As is always the case with Mayweather, the question now is what’s next if not the long awaited mega showdown with pound-for-pound rival Pacquiao.
Whatever his plans may be for the fall, nothing can be confirmed until he’s done taking care of other business.
Awaiting the five-division champ – including two title tours each at welterweight and super welterweight – is a prison sentence that begins June 1. Mayweather stands to remain in lock up for roughly three months, as per the terms of a plea bargain reached last year stemming from domestic violence charges.
“You can only take the good with the good and the bad with the bad and keep striving,” Mayweather said of what awaits him in less than a month.
The plan is to return the ring in the fall once he returns to civilization. Rather than speculate who is in the hunt, Mayweather instead chose to speak on why a dream fight with Pacquiao still remains a tough deal to close.
“This fight, I was looking to fight Manny Pacquiao. Bob Arum continues to stand in the way,” Mayweather insists. “Let’s see what the fans want, let’s make that fight happen.”
The two most significant hurdles in making the fight happen have been money and the disagreement over the cutoff point for random drug testing. Mayweather has called for the latter, while Pacquiao remained resistant before softening his stance.
The latest wrinkle is how to split the pie. Mayweather demands more than 50% and the pay-per-view upside, with his only guarantee to Pacquiao that the Filipino will make more than he ever has at any point in his career.
Yet when called on the subject, Mayweather instead reverted to the other obstacle that may or may not still be an issue.
“I’ve been trying to make the fight. Miguel Cotto didn’t have a problem taking random blood and urine tests, so why can’t Manny Pacquiao. If you the best, take the test.”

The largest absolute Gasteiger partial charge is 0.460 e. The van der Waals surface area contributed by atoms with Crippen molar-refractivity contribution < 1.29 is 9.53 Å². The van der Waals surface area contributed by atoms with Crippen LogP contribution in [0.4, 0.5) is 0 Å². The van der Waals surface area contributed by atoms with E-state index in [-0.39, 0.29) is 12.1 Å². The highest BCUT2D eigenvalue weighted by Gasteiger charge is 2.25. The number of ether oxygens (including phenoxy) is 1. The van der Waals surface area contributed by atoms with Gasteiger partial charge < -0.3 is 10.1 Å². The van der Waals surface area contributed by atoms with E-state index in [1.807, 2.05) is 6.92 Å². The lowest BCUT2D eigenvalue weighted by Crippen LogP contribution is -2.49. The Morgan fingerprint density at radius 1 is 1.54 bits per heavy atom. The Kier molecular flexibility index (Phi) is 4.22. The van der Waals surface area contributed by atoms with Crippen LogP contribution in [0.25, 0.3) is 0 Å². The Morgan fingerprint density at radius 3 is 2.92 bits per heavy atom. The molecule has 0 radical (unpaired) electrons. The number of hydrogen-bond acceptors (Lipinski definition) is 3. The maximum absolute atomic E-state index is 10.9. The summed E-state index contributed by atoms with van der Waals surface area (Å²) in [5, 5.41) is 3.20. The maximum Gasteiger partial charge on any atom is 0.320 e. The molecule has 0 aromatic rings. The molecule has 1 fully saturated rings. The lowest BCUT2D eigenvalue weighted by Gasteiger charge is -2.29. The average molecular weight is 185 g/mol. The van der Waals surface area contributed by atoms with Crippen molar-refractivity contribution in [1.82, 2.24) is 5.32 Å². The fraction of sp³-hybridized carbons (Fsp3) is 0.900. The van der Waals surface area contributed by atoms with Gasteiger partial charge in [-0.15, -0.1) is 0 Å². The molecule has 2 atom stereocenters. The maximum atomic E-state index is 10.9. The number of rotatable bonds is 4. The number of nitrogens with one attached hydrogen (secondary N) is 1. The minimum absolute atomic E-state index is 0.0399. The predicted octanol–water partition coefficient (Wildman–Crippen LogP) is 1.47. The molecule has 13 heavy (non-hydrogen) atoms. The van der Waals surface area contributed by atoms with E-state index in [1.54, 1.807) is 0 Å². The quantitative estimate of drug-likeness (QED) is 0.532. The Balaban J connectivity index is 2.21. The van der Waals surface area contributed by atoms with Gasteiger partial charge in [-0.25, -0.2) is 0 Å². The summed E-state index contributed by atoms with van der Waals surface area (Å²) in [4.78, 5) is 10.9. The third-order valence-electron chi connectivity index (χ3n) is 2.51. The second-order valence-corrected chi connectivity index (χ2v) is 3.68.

Unbeaten 154 lb. titlist Saul ‘Canelo’ Alvarez remains the leading candidate for Mayweather’s next opponent later in the year, thanks to a strong showing in soundly outpointing Shane Mosley. Scores were 119-109 (twice) and 118-110 in their 12-round bout, dominated by Alvarez (40-0-1, 29KO) but never to the point of cruise control.
Mosley (46-8, 39KO) was valiant in defeat but still convincingly outworked in nearly every round. The post-fight interview with HBO’s Larry Merchant suggested that Saturday evening could mark the last ever ring appearance for the former three-division champ, who hasn’t won in more than three years.
Jessie Vargas kept his unbeaten record intact with a virtual shutout of Steve Forbes. Vargas
(19-0, 9KO) was in control for much of the evening, never in any real danger against the former 130 lb. titlist. Scores were 100-90, 99-91 and 97-93. Forbes (35-11, 11KO) has now lost three straight.
A minor (though predictable) upset occurred in the televised opener of the pay-per-view portion of the card as Carlos Quintana knocked out Deandre Latimore in six rounds. Quintana jumped on Latimore from the opening bell, drawing blood in round two and constantly beating his foe to the punch.
The end came when Quintana (29-3, 23KO) landed a flurry of punches to put Latimore (23-4, 17KO) down and out for the ten count, at 2:19 of round six.
Jake Donovan is the Managing Editor of Boxingscene.com. Follow Jake on Twitter: @JakeNDaBox or submit questions/comments via e-mail.